Healthwise, I am very fortunate (my wife is too), I estimate I’ve probably spent < $10,000 in total medical expenses in the last 20 years, while I’ve probably had around $45,000 dollars removed from my paycheck, and my employers have probably kicked in another $180,000 of health insurance premiums. So by me, or on my behalf, let’s say $225,000 has gone to my health insurance, of which I’ve actually used about 4%. Now, I could be diagnosed a couple of months from now with something nasty, and given the astronomical cost of health care in this country, gobble back my share of all those insurance premiums in pretty short order. But, that’s how insurance works. Lots of people pay in with the understanding that relatively few will need to make substantial claims. Indeed, there are entire office towers in large metropolitan areas full of people with university degrees using very powerful computers to figure all this out, and return record profits to insurance companies.

In reality, it’s kind of like taxes, except a worse deal. To give this example, they just paved the road in front of my house. When you ask the internet how much it costs to pave a mile of 2 lane road the top answer that comes back is $120,000. In the mile stretch of road I live on, there’s probably 15 houses, so that’s $8,000/household, and this housing density is about average for this 20+ mile stretch of newly paved road. None of us will see an $8,000 spike in our tax bill this year, thank goodness, because the cost is leveled out across the towns, the county, and the state through different taxes.

Call me a socialist, a Bernie bro, intelligent or just plain sane, but I wouldn’t mind paying another thousand or two in taxes, and seeing Bigelow, a non-profit, pony up a few thousand more to provide a good standard of health care, where you and I could just go to the doctor when needed and get treated and not get a bill, or not get a bill that’s going to cause us to lose the house or car, or not help the kids go to college (there’s another doozy). Basically the way things work in lots of developed countries. If it’s done even reasonably well, at end the of day, I could get another hundred dollars a month in my paycheck, and Bigelow would save some money that could provide me with some more resources to do my actual job (or give me a raise), instead of spending them on health benefits. Also, I wouldn’t have to spend so much time worrying about how we’re going to cover our employee’s health benefits (a job I suck at), and could spend more time figuring out better ways to maintain and improve healthy ecosystems and mitigate climate change (something I’m really good at).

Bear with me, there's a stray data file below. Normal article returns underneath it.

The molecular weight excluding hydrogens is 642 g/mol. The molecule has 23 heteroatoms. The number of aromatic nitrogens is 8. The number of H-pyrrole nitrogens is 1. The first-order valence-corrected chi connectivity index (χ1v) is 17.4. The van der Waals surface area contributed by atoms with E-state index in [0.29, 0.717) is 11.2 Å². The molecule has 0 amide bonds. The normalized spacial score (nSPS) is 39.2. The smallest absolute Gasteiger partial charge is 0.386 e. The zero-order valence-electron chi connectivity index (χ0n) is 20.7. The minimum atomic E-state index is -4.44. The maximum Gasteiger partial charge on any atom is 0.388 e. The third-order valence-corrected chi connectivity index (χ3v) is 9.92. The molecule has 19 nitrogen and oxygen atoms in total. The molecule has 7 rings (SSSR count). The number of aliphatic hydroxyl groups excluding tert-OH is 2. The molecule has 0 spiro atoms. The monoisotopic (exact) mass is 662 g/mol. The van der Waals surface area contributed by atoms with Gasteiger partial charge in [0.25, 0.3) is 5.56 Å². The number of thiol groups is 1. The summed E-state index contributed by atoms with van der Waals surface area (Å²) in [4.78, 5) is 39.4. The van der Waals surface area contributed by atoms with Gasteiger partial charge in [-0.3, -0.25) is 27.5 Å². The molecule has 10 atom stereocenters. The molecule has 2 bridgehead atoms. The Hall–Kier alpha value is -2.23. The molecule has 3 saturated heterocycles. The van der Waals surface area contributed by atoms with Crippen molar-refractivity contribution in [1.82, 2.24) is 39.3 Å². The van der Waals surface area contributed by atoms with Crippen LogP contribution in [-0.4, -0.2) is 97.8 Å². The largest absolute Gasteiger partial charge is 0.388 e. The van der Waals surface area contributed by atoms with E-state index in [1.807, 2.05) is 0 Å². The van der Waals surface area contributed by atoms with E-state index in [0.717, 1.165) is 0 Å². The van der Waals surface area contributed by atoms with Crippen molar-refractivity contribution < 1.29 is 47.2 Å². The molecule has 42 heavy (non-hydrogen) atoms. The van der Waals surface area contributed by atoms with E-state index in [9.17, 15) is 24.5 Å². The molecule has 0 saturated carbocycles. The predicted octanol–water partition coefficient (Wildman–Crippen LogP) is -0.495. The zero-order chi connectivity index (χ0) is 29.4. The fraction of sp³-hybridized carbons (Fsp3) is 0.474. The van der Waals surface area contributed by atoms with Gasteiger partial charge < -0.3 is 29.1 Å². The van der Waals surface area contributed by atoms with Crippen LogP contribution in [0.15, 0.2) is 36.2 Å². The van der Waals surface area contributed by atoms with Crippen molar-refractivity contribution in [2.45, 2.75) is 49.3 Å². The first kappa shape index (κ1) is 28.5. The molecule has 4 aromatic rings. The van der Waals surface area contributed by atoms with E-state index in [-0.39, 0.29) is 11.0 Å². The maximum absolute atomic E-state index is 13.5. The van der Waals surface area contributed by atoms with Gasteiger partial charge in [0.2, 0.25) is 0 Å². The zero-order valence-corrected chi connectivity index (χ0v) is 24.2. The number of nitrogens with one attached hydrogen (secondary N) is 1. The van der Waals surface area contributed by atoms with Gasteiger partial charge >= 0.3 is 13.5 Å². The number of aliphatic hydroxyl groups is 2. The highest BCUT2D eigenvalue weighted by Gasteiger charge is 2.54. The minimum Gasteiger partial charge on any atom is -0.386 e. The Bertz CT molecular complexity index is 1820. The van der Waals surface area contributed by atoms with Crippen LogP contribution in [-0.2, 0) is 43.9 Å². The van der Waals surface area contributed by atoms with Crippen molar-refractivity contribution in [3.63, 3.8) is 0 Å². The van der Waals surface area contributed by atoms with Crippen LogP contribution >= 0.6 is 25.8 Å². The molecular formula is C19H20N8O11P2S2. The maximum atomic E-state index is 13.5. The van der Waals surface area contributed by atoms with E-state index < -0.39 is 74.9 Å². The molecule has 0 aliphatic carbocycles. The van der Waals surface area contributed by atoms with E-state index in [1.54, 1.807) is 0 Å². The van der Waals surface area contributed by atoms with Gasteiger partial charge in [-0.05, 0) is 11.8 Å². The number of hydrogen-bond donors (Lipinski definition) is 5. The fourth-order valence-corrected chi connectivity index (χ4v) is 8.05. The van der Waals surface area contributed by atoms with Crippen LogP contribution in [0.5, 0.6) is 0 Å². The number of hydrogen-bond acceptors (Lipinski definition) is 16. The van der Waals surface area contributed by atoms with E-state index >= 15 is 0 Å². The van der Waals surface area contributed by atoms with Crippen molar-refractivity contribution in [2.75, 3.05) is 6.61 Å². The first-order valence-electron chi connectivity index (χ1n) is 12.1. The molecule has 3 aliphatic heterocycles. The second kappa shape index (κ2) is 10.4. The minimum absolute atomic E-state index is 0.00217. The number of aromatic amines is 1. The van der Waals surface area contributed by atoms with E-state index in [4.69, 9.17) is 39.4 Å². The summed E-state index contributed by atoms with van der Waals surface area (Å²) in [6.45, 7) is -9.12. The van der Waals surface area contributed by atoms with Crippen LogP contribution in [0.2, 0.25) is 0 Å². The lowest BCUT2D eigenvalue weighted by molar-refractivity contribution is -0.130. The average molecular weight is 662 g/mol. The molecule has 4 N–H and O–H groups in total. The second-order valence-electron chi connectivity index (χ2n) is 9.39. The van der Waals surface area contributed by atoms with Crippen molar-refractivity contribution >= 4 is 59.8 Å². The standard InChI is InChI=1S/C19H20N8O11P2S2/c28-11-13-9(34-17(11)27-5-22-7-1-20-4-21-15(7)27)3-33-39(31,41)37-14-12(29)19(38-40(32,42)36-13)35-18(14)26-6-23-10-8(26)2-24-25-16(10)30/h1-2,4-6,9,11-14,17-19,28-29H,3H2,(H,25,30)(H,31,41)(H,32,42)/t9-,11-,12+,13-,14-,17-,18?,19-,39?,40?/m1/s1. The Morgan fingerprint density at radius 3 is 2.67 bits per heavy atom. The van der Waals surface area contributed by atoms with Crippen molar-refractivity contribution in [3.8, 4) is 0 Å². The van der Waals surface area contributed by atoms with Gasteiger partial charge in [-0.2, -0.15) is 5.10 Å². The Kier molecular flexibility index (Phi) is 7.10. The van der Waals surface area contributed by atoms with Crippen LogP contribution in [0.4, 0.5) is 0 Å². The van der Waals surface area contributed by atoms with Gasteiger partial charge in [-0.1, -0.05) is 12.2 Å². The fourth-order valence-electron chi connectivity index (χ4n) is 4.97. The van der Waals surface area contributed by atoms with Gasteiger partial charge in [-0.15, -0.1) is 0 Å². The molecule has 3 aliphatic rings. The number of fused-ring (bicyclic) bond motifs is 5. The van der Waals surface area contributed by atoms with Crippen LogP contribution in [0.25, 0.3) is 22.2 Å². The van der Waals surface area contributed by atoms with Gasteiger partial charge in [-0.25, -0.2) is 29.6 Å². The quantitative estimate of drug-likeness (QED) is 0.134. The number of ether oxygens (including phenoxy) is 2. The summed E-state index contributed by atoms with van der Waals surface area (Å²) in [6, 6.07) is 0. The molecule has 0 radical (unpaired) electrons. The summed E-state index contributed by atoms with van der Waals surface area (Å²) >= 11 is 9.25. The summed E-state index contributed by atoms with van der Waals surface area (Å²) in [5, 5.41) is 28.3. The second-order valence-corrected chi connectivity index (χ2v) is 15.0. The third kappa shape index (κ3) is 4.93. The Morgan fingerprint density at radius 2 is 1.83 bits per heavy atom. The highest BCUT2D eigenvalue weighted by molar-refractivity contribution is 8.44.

I’ll close this rant with three numbers:

#1, the rank of the US compared to the rest of the world (ROW) on what it pays for health care, based percentage on gross domestic product.

#28, the rank of the US in health outcomes compared to ROW, based on a 2016 study published in the Lancet (the #2 ranked medical journal in the world)

#58, The rank of the US compared to the ROW for average life span.

Do you feel like a moron yet? I do.

David Emerson

About David Emerson

David Emerson is a professional scientist at the Bigelow Laboratory for Ocean Sciences who studies bacteria that live literally between a rock and a hard place. The views expressed here are his alone.